Slow processing of asylum cases
The handling of asylum cases by migration courts is characterised by long processing times and large regional differences. Lack of resources is the main reason, according to the Swedish National Audit Office’s (Swedish NAO) audit.
The court system took over the handling of appeals in migration cases from the Aliens Appeals Board in 2006, and migration courts were established in Gothenburg, Malmö and Stockholm. In 2013 a Migration Court was also established in Luleå.
The Swedish NAO has audited the migration courts’ processing times during the period 2013-2020. The audit shows that processing times have increased sharply from 2016, and that this is mainly linked to a large increase in the number of asylum cases.
However, the processing times vary between the different courts. The Government’s target is that 90 per cent of all asylum cases should be completed within four months, but in Gothenburg this takes as much as 28 months (in 2020). In Malmö it takes 20 months, in Luleå 12 months and in Stockholm 6 months.
The audit also shows that the cases often remain dormant without any processing pending an oral hearing. Here too, there are big differences: In 2020, the average waiting period at the court in Gothenburg was more than two years, in Malmö just over a year, in Luleå just over six months and in Stockholm slightly less than that.
“Long waiting times create higher costs for society and can also influence the outcome of the case,” says Auditor General Helena Lindberg.
The Swedish NAO notes that the long processing times, and the differences between courts, are mainly due to external circumstances that are difficult for the courts to influence.
This is partly a matter of a high influx of cases into the courts and the differing degree of complexity of the various cases. But it is also related to such basic things as the lack of suitable premises, difficulties in adapting the size of the operations to the number of cases received, and resource increases that the courts have had difficulties in making use of.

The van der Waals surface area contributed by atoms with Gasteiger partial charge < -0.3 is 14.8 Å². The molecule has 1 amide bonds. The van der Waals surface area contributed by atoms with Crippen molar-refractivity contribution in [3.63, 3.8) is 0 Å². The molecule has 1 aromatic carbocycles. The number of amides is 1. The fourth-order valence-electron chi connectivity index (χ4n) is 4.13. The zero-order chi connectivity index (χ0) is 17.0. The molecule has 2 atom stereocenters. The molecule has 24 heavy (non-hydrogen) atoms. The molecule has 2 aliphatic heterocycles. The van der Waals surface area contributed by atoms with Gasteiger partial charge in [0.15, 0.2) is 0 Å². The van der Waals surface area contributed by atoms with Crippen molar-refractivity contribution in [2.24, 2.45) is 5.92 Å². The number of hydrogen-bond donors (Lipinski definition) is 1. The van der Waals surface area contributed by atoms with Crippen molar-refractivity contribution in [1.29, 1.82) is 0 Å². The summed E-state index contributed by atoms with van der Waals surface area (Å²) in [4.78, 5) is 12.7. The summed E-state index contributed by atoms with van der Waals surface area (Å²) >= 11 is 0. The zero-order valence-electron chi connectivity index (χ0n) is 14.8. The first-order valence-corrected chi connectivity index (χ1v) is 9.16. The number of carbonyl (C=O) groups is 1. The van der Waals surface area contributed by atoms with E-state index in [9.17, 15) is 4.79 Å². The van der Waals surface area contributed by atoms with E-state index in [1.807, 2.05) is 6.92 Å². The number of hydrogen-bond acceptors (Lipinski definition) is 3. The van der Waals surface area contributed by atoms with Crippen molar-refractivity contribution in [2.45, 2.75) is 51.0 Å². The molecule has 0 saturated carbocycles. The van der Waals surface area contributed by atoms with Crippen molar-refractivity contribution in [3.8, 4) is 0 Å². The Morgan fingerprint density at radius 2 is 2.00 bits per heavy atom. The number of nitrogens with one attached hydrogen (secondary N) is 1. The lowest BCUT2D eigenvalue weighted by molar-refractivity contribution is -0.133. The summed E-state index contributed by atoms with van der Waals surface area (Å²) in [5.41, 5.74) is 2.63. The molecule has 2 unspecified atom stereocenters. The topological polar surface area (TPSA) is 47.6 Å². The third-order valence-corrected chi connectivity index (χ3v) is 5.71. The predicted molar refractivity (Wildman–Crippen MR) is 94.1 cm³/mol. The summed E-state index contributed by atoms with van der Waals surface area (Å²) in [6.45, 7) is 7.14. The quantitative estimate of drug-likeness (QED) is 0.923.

The Government has taken steps to move cases from courts with heavy case loads to courts with smaller loads, and the National Courts Administration has established a backup force that can help heavily burdened courts.
Some of these measures have been effective, but the processing times still vary considerably between the different courts. To counter this, the National Courts Administration needs to develop its forecasting work so that the allocation of resources between the different courts can be improved.
Regardless of this, the processing times at the four migration courts in the country are far too long, and the courts have little scope to remedy this on their own.
“It is clear that the combined resources of the migration courts are not sufficient to achieve the Government’s target. There is also a need to review the allocation of resources between courts," says Daniel Melén, project leader for the audit.
The Swedish NAO recommends that the National Courts Administration ensure that an uneven allocation of resources between migration courts is avoided. This can be done, for example, by developing the forecasting work and by considering offering backup force resources more extensively to those migration courts whose results are furthest from the Government’s target.
The Swedish NAO recommends that the Government ensure that the conditions of the migration courts for long-term competency management match up to the Government’s target of settling 90 per cent of asylum cases within four months.
Press contact: Olle Castelius, phone: +46 8-5171 40 04.
Presskontakt: Olle Castelius , telefon: 08-5171 42 06.
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